Essay about 6 Self Awareness

Submitted By Luke-Blair
Words: 4034
Pages: 17

Self-Knowledge: How We
Come to Understand
Ourselves

“Introspection is difficult and fallible. The difficulty is simply that of all observation of whatever kind.” — William James, 1890
Copyright © 2010 Pearson Education. All rights reserved.

In an early episode of the television show
Friends, the character Ross faces a dilemma. In trying to choose between Rachel who has finally shown interest in him and
Julie, his new girlfriend, Ross makes a list of the things he likes and dislikes about each woman, to try to clarify his thoughts.
• Was it a good idea to make a list to help him understand his own feelings?
• More generally, what is the nature of the self, and how do people discover it?
Copyright © 2010 Pearson Education. All rights reserved.

The Nature of the Self
Who are you?
How did you come to be this person you call “myself”?
The founder of American psychology,
William James (1842–1910), described the basic duality of our perception of self.
Copyright © 2010 Pearson Education. All rights reserved.

The Nature of the Self
• The self is composed of our thoughts and beliefs about ourselves, or what James (1890) called the
“known,” or, more simply, the “me.”
• The self is also the active processor of information, the “knower,” or “I.”
In modern terms, we refer to the known aspect of the self as the self concept, which is the content of the self (our knowledge about who we are), and to the knower aspect as self-awareness, which is the act of thinking about ourselves.
These two aspects of the self combine to create a coherent sense of identity:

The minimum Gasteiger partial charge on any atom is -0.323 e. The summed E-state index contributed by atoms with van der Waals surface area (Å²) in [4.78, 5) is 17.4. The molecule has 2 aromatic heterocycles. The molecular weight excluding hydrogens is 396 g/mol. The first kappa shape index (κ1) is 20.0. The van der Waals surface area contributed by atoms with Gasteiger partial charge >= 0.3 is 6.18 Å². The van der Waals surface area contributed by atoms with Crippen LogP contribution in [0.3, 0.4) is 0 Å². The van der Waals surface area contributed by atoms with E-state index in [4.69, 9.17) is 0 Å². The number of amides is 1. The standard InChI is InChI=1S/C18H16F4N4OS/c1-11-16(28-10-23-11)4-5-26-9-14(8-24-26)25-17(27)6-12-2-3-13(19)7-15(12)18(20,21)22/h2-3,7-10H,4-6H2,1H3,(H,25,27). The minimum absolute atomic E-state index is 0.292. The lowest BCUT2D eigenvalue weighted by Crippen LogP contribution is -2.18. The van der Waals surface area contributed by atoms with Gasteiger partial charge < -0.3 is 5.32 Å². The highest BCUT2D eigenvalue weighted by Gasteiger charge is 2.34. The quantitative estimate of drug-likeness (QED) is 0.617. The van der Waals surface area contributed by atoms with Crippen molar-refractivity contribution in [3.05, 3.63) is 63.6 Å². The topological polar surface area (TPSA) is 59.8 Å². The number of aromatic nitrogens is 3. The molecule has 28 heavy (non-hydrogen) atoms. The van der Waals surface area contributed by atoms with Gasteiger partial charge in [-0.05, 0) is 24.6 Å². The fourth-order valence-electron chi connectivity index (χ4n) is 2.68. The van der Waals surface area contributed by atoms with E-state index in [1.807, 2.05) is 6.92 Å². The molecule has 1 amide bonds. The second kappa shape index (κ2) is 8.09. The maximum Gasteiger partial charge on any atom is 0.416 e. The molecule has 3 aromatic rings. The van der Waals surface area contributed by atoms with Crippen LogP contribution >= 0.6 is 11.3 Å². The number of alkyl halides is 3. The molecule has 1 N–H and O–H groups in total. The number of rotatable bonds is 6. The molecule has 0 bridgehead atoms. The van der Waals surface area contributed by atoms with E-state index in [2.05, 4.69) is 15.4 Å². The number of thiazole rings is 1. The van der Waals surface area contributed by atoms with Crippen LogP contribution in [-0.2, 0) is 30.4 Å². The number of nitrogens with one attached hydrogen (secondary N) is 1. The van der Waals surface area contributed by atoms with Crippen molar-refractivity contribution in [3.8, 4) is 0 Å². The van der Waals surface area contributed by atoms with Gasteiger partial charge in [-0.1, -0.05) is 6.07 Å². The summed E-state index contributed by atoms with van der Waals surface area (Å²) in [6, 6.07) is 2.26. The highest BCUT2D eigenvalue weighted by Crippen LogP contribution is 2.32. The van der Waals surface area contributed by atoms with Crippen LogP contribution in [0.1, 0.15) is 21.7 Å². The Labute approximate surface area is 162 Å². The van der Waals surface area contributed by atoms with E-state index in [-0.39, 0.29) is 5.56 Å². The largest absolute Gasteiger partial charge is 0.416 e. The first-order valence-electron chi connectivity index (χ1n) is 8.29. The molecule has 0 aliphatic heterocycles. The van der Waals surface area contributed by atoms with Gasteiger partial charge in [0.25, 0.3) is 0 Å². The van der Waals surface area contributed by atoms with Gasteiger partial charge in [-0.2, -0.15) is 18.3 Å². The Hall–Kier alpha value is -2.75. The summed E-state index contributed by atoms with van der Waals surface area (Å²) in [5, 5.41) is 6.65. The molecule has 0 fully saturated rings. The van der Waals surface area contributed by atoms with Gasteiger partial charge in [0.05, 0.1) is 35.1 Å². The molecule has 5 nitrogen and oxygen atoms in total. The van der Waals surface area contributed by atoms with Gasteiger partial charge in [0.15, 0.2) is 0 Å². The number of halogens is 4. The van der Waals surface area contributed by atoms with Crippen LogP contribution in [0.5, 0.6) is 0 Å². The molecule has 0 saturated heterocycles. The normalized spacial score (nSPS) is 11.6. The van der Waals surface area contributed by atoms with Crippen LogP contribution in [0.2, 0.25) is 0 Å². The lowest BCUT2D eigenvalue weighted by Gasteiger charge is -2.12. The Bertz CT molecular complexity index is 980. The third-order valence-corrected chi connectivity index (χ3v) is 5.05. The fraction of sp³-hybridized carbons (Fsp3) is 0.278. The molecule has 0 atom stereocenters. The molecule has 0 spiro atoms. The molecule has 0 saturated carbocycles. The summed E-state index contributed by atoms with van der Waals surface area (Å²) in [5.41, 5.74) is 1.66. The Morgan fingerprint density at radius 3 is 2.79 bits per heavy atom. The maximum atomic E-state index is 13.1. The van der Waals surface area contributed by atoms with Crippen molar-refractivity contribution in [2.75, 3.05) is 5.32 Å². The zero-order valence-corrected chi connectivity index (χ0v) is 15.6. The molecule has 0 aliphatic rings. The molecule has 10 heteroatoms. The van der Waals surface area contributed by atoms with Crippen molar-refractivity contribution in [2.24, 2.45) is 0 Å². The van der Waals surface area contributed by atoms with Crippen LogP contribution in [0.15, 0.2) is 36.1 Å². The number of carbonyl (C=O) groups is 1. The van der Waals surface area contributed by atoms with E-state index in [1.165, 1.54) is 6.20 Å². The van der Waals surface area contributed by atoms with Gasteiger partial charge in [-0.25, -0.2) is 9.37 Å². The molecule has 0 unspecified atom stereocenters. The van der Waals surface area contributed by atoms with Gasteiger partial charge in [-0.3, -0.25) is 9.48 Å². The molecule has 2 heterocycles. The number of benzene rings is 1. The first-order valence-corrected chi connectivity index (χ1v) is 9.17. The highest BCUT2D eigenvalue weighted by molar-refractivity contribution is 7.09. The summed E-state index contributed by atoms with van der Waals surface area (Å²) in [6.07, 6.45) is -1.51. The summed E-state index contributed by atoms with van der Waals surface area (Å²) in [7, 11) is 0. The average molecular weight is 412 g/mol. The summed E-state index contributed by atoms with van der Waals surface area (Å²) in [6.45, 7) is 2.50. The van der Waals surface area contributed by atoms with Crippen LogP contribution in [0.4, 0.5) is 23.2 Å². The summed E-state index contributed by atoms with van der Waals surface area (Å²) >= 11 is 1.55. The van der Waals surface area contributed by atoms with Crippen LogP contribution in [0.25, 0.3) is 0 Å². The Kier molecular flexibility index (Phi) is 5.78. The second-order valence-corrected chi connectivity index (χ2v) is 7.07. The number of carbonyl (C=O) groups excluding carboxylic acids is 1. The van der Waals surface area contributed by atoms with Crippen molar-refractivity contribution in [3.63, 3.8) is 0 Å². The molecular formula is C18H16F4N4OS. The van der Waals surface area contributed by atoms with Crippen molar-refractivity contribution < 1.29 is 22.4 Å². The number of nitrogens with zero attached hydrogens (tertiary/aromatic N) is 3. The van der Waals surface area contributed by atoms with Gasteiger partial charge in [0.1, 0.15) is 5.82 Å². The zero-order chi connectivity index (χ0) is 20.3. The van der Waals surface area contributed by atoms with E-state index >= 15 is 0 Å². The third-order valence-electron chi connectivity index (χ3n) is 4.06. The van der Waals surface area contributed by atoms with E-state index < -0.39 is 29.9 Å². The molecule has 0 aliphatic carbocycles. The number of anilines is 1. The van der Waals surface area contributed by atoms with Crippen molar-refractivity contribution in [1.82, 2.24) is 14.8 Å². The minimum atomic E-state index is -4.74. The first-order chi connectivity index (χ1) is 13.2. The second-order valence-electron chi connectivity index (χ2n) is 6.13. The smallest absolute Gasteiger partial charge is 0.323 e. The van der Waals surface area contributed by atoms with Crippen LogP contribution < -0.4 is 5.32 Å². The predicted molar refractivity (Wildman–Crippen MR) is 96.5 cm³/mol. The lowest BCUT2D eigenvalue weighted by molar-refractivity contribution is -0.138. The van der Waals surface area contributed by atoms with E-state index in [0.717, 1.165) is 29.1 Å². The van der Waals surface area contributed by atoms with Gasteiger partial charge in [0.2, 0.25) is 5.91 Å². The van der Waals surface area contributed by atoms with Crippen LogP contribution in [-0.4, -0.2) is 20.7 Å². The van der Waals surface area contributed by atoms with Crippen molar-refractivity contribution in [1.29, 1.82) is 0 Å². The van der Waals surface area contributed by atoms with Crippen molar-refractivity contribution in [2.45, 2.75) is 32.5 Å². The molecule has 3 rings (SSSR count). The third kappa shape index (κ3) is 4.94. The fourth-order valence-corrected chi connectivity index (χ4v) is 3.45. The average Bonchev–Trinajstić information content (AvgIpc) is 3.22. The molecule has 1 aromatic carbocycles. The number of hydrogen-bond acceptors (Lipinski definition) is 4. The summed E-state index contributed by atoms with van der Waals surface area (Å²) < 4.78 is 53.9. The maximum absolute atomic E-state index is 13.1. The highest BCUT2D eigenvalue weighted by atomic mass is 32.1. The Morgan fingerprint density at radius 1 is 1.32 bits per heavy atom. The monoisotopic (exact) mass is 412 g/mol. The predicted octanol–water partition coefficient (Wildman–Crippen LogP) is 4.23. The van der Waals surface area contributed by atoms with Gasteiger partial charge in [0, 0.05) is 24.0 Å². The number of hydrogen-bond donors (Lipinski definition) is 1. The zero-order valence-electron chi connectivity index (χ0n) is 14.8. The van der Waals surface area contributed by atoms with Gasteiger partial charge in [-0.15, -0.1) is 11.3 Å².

• Your self is both a book (full of fascinating content collected over time) and the reader of that book
(who at any moment can access a specific chapter or add a new one).
Copyright © 2010 Pearson Education. All rights reserved.

The Nature of the Self
• Studies suggest that chimps and orangutans, and possibly dolphins, have a rudimentary self-concept.
• They realize that the image in the mirror is themselves and not another animal, and when someone alters their appearance, they recognize that they look different from how they looked before.
Copyright © 2010 Pearson Education. All rights reserved.

The Nature of the Self
• Self-recognition develops at around age 2.
• As we grow older, this rudimentary selfconcept becomes more complex.
• Typically, a child’s self-concept is concrete, with references to clear-cut, easily observable characteristics like age, sex, neighborhood, and hobbies.

Copyright © 2010 Pearson Education. All rights reserved.

The Nature of the Self
• Self-recognition develops at around age 2.
• As we grow older, this rudimentary selfconcept becomes more complex.
• Typically, a child’s self-concept is concrete, with references to clear-cut, easily observable characteristics like age, sex, neighborhood, and hobbies.
• As we mature, we place less emphasis on physical characteristics and more on psychological states (our thoughts and feelings) and on how other people judge us.
Copyright © 2010 Pearson Education. All rights reserved.

Functions of the Self
Why do human adults have such a multifaceted, complex definition of self? Researchers have found that the self serves both:
• An organizational function, and
• An executive function

Copyright © 2010 Pearson Education. All rights reserved.

Organizational Function of the Self
Self-Schemas
Mental structures that people use to organize their knowledge about themselves and that influence what they notice, think about, and remember about themselves. Copyright © 2010 Pearson Education. All rights reserved.

Organizational Function of the Self
Self-Schemas
Mental structures that people use to organize their knowledge about themselves and that influence what they notice, think about, and remember about themselves.
Self-Reference
Effect

The tendency for people to remember information better if they relate it to themselves. Copyright © 2010 Pearson Education. All rights reserved.

Organizational Function of the…